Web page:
Industrialised fishing operations by boats from countries such as Japan, Korea, China and Taiwan are putting pressure on smaller operations carried out by Pacific Islanders. The Secretariat of the Pacific Community has put out a briefing paper for regional governments on how to handle the issue. Dr Shelton Harley, head of the SPC’s Oceanic Fisheries Programme’s Stock Assessment and Modelling Group tells Bruce Hill Pacific nations need to balance the needs of their local fishermen with the money they get from licensing bigger overseas companies to fish in their economic zones.
Presenter: Bruce Hill
Speaker: Dr Shelton Harley, Secretariat of the Pacific Community
HARLEY: At the end of the day there’s a finite number of fish and so these boats are competing in a way for the same, same stock. There are a few things that are in the advantage of the people on these, the small islands, is that the island itself can act as a fish aggregating device, and so it can keep the fish close to their islands for awhile, so that they’re more accessible to them and less accessible to the industrial fleet. But at the end of the day, most of these tuna fish move quite widely throughout the Western Pacific. They don’t stay there for long. So any fish that you find around your island, at some stage in their life are going to be out in the open ocean, where industrial fishing is occurring.
HILL: Now, these fishing boats, the industrial ones, obviously they pay licence fees to Pacific Island countries to be able to fish in their waters, so Pacific Island governments make a bit of money that way. Is there some way to make sure that we can have the sort of industrial fishing, but also balance that with the needs of the local Pacific Island fishermen as well?
HARLEY: Well, I mean that’s exactly at the heart of this, this issue. For these countries, fisheries is in many cases the largest resource that they’ve got available to them for money and so money for fisheries is used for critical things like education and health care, provides considerable money for the government’s coffers. And so at the same time, you’ve got these small scale fishermen who go out, catch fish, have a livelihood, who have a family to take care of and in some of the rural areas will be providing significant protein to their communities around them. It’s just how do you balance that? It’s certainly not an easy question to answer.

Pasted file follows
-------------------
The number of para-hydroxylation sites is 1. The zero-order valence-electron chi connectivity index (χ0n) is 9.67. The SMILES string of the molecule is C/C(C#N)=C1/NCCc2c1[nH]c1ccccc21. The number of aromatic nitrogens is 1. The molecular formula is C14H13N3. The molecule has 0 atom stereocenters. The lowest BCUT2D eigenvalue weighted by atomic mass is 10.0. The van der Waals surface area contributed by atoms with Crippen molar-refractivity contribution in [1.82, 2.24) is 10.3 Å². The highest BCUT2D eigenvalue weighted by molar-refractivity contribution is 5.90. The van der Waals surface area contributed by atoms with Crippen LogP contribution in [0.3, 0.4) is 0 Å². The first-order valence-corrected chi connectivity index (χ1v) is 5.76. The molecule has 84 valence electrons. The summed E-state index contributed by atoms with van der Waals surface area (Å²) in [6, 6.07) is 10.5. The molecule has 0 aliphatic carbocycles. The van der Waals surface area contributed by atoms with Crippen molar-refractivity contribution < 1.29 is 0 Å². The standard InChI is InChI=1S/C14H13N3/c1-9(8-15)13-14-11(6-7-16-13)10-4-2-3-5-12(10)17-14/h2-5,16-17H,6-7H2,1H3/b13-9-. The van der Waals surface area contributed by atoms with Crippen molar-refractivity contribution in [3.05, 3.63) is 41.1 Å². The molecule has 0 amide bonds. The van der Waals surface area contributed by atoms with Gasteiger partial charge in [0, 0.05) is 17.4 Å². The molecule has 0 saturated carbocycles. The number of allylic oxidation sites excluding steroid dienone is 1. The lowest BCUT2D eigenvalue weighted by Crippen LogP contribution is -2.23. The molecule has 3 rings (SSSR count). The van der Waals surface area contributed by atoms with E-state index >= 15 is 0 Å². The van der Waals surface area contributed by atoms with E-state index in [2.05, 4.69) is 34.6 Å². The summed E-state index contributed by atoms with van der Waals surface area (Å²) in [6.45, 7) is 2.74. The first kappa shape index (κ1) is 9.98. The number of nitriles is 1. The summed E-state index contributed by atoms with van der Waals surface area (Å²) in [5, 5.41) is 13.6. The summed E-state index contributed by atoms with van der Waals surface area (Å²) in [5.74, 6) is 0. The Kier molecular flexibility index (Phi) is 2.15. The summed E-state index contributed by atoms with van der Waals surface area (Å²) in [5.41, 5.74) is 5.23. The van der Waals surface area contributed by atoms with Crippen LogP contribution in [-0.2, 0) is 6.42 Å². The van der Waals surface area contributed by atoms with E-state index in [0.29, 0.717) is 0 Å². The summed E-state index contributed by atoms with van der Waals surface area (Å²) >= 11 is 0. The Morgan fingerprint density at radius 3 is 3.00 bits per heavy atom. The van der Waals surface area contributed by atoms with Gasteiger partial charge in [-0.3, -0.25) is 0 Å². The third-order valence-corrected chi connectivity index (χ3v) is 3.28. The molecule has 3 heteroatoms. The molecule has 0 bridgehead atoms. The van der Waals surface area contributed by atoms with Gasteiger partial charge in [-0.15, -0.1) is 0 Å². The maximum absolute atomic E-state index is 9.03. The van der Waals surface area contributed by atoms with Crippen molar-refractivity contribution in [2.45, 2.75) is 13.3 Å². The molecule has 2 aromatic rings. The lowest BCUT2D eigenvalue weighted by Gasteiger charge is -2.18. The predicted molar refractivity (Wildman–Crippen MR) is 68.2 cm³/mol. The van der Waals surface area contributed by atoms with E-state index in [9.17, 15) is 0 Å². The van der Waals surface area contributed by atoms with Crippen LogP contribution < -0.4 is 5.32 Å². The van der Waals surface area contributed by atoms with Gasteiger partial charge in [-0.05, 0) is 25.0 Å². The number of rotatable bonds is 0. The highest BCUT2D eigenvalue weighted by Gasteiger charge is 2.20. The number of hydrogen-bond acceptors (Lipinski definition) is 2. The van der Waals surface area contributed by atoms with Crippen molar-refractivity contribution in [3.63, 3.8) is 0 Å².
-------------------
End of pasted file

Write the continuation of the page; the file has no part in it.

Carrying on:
HILL: There have been complaints by some local Pacific Island fishing companies that a lot of these boats from other countries, especially in Asia, are actually subsidised by their government, because they need the protein and they’re saying look, fishing in the Pacific is hardly a level playing field?
HARLEY: The main thing about any sort of financial assistance that fishermen get is that it makes it, they can still go fishing and they can go fishing with they’re being less fish around and that’s one of the problems that you can face in fisheries globally. As long as the economic playing field is level, the fishing fleets will usually end up at a nice safe level, because nobody wants to go out of business. So you need to have plenty of fish in the water, keep your catch rates up. But if you’re getting extra money, if you’re not paying the full cost of your fishing activity, then obviously, you don’t need to catch as much fish to make money, and so that’s a worldwide problem and we definitely heard of concerns in the Pacific from some of our member countries about that issue.
HILL: Is this a problem that Pacific Island countries should be able to tackle on their own or is it more of a regional problem?
HARLEY: The challenges facing the fishermen is a really tricky one and we’ve proposed that they try and address it on a couple of levels, because you can’t just say look, we’re not going to have industrial fishing, because that brings in key money. Countries themselves, what they can do, is they can set limits for their zones and in doing so, they can think about how much fish they want to come out of those waters, compared to maybe what’s been coming out in the past. And one of the really important things though, that’s going on around the region is the idea of an Exclusion Zone, where essentially you’ve got a critical area of where people are living and you say, look industrial fishing, you can’t come any closer than 25 or 60 miles within land. We want to keep this area around here safe. And the other thing that SPC’s been doing with a lot of member countries is putting in these near shore anchored FADS, or Fish Aggregating Devices, small scale rafts and things which anchored to the sea floor, known locations and they help make fish more accessible to the local fishermen as well.
On a regional level though, we do have the Tuna Commission, The Western Central Pacific Fisheries Commission, and as part of its convention, it’s legal underpinning is the requirement to take into account the needs of developing states, in particular, small island developing states. So it says in there that you need to consider communities who are dependent on fish, so the Commission at the regional level, has a responsibility to ensure that there’s enough fish in the water so that there’s enough to go around.